Monday, January 23, the American Library Association (ALA) announced their awards for the top books for children from their Mid Winter Meeting in Dallas, Texas. Each year, committees made up of librarians from throughout the nation meet to discuss the new books that have been published the previous year. After much discussion, a winner is announced for each of many medals, with honor books in each category also mentioned. Of these many honors, the Newbery and Caldecott Medal-winners are most frequently sought after by teachers, parents and others seeking throughly vetted, excellent children's books.
The John Newbery Medal is "awarded annually to an author, who is a citizen or resident of the U.S, of the most distinguished contribution to children's literature published by an American publisher during the preceding year." The committee considers all forms of writing - ficiton, non-fiction, and poetry.VReprints and works that have previously been published in other countries are ineligible.
The winner of the 2012 Newbery Medal is Dead End in Norvelt by Jack Gantos. A mix of fiction and autobiography (the protaganist's name happens to be Jack Gantos), this story introduces us to a 12-year old boy who is fated to spend the summer in the town of Norvelt, Pennsylvania working for the arthritic town historian, typing up obituaries for the town's aging citizens. Almost against his will, he learns a great deal about the town, its inhabitants, and himself.
One of two Newbery Honor Books named, Inside Out & Back Again by Thanhha Lai is set in Vietnam, at the time of the fall of Saigon. 10 year old Ha, her mother and three brothers manage to book passage on a ship and eventually land in Alabama, where they have to adapt to a strange, and often hostile, world. This lyrical novel, written in verse, should be required reading for all.
The second Honor book, Breaking Stalin’s Nose by Eugene Yelchin, takes place in the Stalinist era of the Soviet Union. Sasha, also 10, idolizes his father, a devoted Communist, but when police take his father away and leave Sasha homeless, he is forced to examine his own perceptions, values, and beliefs.
The Randolph Caldecott Medal is presented to the artist responsible for the most distinguished American picture book for children. "There are no limitations as to the character of the picture book except that the illustrations be original work. A 'picture book for children' is distinguished from other books with illustrations, is one that essentially provides the child with a visual experience."
A Ball for Daisy, illustrated and written by Chris Raschka, is the 2012 Caldecott Medal winner. This wordless book tells the story of Daisy, an exuberant small white dog with black ears, whose body language exquisitely conveys each emotion she experiences. Her joy at playing with her big red ball is contagious, until a dog-friend joining in the fun inadvertently pops it. She immediately droops with woe; her sadness overwhelming. The ending brings her a happy surprise, and she is soon back to her romping. This book is a pure delight!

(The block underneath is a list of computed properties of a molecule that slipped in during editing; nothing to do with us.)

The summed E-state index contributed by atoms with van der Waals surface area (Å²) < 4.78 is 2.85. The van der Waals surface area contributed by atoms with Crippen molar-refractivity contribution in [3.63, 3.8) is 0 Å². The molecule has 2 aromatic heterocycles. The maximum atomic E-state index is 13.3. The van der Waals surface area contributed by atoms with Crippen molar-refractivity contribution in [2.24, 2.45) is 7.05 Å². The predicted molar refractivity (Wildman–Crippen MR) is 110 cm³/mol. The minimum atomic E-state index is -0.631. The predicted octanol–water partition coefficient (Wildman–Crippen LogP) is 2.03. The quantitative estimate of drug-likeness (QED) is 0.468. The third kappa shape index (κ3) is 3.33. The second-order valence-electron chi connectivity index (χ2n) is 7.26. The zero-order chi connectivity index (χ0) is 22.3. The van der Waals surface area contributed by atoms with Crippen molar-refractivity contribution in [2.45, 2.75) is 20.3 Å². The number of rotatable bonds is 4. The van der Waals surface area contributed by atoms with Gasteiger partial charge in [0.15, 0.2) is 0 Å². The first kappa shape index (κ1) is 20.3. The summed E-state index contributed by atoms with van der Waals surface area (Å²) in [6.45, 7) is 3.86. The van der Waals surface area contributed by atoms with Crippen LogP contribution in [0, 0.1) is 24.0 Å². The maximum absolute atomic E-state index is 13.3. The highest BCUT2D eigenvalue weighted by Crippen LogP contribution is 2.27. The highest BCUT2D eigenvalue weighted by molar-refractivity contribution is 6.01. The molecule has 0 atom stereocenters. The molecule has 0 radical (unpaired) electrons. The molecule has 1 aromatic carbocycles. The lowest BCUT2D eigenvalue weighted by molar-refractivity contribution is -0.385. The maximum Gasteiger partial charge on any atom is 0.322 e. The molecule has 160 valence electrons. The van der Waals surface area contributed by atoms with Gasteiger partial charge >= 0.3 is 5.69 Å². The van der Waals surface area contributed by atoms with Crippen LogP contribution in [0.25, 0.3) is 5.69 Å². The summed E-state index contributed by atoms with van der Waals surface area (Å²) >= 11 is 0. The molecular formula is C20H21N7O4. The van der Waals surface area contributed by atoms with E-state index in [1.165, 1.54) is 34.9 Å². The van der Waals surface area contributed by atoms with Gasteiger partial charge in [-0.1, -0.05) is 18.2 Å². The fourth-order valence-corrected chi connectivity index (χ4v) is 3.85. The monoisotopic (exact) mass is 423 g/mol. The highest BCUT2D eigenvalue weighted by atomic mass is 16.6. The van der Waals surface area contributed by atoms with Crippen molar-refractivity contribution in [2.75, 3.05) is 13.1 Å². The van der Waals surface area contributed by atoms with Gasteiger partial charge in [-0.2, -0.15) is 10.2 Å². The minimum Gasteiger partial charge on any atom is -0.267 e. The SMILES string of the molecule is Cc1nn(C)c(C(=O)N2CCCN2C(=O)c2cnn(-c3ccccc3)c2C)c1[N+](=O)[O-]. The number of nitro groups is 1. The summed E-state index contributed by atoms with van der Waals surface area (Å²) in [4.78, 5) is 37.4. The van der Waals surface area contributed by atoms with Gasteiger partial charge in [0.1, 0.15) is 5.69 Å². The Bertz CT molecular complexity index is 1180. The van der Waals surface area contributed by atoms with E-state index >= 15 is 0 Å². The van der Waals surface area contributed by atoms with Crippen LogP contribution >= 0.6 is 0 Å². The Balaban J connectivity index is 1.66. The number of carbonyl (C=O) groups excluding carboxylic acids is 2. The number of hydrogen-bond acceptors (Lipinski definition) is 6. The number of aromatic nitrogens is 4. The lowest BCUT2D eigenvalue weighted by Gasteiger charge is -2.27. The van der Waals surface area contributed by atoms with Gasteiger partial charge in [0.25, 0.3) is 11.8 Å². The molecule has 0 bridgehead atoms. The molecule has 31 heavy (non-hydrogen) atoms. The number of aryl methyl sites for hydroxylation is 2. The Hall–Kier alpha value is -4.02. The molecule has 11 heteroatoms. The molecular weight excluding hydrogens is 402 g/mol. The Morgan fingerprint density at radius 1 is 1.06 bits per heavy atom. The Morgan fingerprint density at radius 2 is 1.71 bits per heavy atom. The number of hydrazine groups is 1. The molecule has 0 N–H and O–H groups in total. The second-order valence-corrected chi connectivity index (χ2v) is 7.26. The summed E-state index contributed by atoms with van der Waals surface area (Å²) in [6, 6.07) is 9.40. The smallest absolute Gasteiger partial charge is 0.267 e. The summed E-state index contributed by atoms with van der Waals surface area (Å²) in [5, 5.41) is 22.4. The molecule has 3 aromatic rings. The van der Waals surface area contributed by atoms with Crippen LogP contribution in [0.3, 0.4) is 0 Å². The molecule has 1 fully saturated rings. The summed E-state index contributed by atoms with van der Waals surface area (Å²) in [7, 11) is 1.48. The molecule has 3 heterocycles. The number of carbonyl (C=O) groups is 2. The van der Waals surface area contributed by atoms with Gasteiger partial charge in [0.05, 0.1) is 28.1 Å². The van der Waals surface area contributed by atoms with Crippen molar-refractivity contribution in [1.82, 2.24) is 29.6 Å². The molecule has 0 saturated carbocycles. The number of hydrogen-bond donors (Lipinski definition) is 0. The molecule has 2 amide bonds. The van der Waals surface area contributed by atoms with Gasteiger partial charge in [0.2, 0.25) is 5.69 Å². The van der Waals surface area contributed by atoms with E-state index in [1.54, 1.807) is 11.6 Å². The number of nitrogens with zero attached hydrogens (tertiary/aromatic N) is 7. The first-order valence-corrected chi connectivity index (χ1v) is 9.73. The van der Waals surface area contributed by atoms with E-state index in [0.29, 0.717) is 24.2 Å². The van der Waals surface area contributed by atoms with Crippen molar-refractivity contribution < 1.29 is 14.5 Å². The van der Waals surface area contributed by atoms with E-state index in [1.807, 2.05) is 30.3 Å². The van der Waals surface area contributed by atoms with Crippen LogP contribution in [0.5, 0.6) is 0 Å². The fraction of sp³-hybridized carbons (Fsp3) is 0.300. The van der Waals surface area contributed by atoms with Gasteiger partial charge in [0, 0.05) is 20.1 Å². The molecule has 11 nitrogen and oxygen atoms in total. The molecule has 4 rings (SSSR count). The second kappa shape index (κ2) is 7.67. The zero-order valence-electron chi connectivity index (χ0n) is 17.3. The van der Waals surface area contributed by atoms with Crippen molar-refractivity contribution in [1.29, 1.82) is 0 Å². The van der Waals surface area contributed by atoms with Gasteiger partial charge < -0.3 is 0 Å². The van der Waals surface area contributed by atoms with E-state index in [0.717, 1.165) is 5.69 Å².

Three Caldecott Honor Books also were named. Blackout, illustrated and written by John Rocco, tells the tale of a busy modern family living in the city. The youngest daughter wants to play a board game, but everyone else in the family is doing his or her own thing. A sudden blackout gives the family time to spend together, sharing simple joys and heading up to the cool roof where they encounter other families. After the power is restored, they manage to remember their special time together and recreate it.
In Grandpa Green, illustrated and written by Lane Smith, a young boy shares in his great grandfather's fading memories of personal events through viewing the topiary the older man has created for his garden. Using words sparsely, this beautifully illustrated book lovingly captures the love and respect between the young and old.
Me … Jane, illustrated and written by Patrick McDonnell, is a fictionalized biography of a young Jane Goodall. Carrying her stuffed toy chimpanzee, reading Tarzan adventure stories and dreaming about living in Africa and helping animals, the child Goodall is portrayed as an ordinary girl with extraordinary dreams... which are ultimately realized.
The annual announcement of these awards are always a time of great excitement in the children's library world. The discussions, both before and after the ceremony, are generally spirited and well-informed as to the merits and deficiencies of each work. The fact that there are so many well regarded books being published each year speaks well of the state of children's literature. Come into the Library to check out these award-winners and other fine titles published within the last year.